The Perils Of Popularity

"Taylor the Latte Boy" by Amanda Collier, Wade Bayless, Emily Merrill and Jennifer Lamb

Years ago one of my children, after just one week as a freshman in high school, made this comment, “Sometimes I wish I were a geek, it would be so much easier.”  I knew exactly what the child was thinking and the child had correctly assessed the high school dynamic.

There are perils that come with popularity.  Perils fraught with pressure – pressure to stay connected, pressure to compete, pressure to look good, pressure to be in the know…cutting edge…included…doing the “in” thing…taking risks…asserting independence…seeking thrills…shocking others with drama…experimenting with…?!

The geek, on the other hand, is defined as a computer enthusiast or one who is overly intellectual.  Or according to the popular television show Glee perhaps it can also be defined as one involved with chorus or band.

My kids have played all sides from chorus to sports and clubs in between.  There are two sides to every story and every child has a different way of sorting through adolescence.  Some seem unscathed, some struggle.  Whatever side they fall on popular, geek or somewhere in the middle, they will be challenged as they stretch and grow into adulthood.

It has been my observation, as well as my child’s, that popularity has peril’s that may not be as prevalent for less the popular.  Here are 3 things to consider as you observe your child at any age because popularity begins in elementary school.

  1. Don’t Push Popularity.  Many parents are pained when their child is left out and go to great lengths to insure that their child is popular.  This says to the child that mom values popularity and to please the mom the child feels (more pressure) they must do anything to be popular.
  2. Beware of Popularity Perils.  A study by Joseph P. Allen, a professor of psychology at the University of Virginia, found that the more popular teenagers were more likely to get into trouble with behavior like shoplifting, drinking or smoking marijuana.  If your child is popular know they will be under pressure to make unwise choices, stay on top of them, talk to them, restrict them if they need it, get to know their friends, and do not be afraid to say “NO”.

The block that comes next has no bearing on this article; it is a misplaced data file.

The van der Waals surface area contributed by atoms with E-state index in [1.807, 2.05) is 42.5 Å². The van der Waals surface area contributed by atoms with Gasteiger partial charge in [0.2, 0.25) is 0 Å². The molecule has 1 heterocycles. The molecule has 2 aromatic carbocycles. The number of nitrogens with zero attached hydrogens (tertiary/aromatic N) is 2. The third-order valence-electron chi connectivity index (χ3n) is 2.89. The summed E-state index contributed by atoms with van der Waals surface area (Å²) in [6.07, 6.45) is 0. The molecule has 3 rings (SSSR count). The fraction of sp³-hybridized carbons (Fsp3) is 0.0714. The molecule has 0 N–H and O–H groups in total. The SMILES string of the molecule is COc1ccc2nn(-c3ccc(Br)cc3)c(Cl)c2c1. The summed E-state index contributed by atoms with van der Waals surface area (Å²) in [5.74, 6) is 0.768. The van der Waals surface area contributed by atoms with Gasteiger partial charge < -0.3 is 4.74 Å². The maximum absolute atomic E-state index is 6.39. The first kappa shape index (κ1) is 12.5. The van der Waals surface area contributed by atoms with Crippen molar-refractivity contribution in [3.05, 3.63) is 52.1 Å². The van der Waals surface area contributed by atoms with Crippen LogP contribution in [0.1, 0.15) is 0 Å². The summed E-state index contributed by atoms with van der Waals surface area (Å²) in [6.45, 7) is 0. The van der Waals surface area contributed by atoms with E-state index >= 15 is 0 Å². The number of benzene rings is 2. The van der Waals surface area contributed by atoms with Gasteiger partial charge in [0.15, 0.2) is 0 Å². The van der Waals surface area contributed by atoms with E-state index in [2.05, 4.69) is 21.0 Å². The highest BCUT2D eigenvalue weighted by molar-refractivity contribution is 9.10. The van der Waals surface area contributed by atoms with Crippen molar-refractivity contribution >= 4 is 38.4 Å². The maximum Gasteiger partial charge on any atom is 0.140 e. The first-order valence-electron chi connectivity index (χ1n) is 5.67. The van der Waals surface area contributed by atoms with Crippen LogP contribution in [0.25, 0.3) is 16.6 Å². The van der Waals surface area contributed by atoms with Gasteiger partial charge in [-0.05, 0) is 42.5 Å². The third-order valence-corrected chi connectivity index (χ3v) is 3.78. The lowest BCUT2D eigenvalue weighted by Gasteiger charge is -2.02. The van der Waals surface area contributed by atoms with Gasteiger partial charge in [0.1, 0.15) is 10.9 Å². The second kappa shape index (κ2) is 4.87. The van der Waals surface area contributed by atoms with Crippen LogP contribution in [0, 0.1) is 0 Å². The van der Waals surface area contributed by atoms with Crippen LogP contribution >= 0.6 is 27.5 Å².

3. Encourage the Geek.  Geek is a positive term to me.  It usually means your child has a passion for something that is more important to him than pursing the approval of peers.  If your child is a geek for something be their biggest fan.  Encourage them in their passion by helping them pursue it.

One last thing to remember is that your child is not you.  Be comfortable and fascinated and ready to help them make wise choices with whatever they may be or do whether they are like you or like no one else in your family!

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  • Cain0208

    I remember saying how I wish I were not popular in high school, how it would be easier to be an unpopular person. In college, after my first year, I took the path of a “geek” instead of popular, and I am so thankful that I did! Instead of going out and parting all the time I stayed in and got good grades and was excepted to a really nice “hard to get into” Christian based school, and went on to perused my masters. It has paid off greatly! I see my husband’s and my personalities (social butterfly) in our daughter, so I am certian she will be popular. I will not push her to be popular or a geek. I want her to be herself, but I will encourage my daughter to put value in her education and doing the right thing, even if it is not the popular choice.

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